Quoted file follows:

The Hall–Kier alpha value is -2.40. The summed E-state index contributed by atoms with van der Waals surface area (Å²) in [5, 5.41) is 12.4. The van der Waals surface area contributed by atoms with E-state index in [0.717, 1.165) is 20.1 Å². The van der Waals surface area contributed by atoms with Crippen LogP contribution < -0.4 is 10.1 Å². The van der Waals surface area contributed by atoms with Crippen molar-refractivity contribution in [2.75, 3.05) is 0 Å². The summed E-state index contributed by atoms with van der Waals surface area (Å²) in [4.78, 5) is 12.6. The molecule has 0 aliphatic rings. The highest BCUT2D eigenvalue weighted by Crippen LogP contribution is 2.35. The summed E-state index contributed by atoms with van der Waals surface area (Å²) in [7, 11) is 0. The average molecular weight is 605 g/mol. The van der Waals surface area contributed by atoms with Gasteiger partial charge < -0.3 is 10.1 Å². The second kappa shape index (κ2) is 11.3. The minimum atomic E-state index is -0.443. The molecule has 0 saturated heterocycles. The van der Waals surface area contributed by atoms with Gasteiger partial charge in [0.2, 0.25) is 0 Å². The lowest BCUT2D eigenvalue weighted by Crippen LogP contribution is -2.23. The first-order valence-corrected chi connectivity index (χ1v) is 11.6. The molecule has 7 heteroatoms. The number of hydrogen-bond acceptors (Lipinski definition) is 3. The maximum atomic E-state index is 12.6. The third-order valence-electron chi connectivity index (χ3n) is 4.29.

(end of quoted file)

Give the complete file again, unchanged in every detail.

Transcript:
The Hall–Kier alpha value is -2.40. The summed E-state index contributed by atoms with van der Waals surface area (Å²) in [5, 5.41) is 12.4. The van der Waals surface area contributed by atoms with E-state index in [0.717, 1.165) is 20.1 Å². The van der Waals surface area contributed by atoms with Crippen LogP contribution < -0.4 is 10.1 Å². The van der Waals surface area contributed by atoms with Crippen molar-refractivity contribution in [2.75, 3.05) is 0 Å². The summed E-state index contributed by atoms with van der Waals surface area (Å²) in [4.78, 5) is 12.6. The molecule has 0 aliphatic rings. The highest BCUT2D eigenvalue weighted by Crippen LogP contribution is 2.35. The summed E-state index contributed by atoms with van der Waals surface area (Å²) in [7, 11) is 0. The average molecular weight is 605 g/mol. The van der Waals surface area contributed by atoms with Gasteiger partial charge < -0.3 is 10.1 Å². The second kappa shape index (κ2) is 11.3. The minimum atomic E-state index is -0.443. The molecule has 0 saturated heterocycles. The van der Waals surface area contributed by atoms with Gasteiger partial charge in [0.2, 0.25) is 0 Å². The lowest BCUT2D eigenvalue weighted by Crippen LogP contribution is -2.23. The first-order valence-corrected chi connectivity index (χ1v) is 11.6. The molecule has 7 heteroatoms. The number of hydrogen-bond acceptors (Lipinski definition) is 3. The maximum atomic E-state index is 12.6. The third-order valence-electron chi connectivity index (χ3n) is 4.29.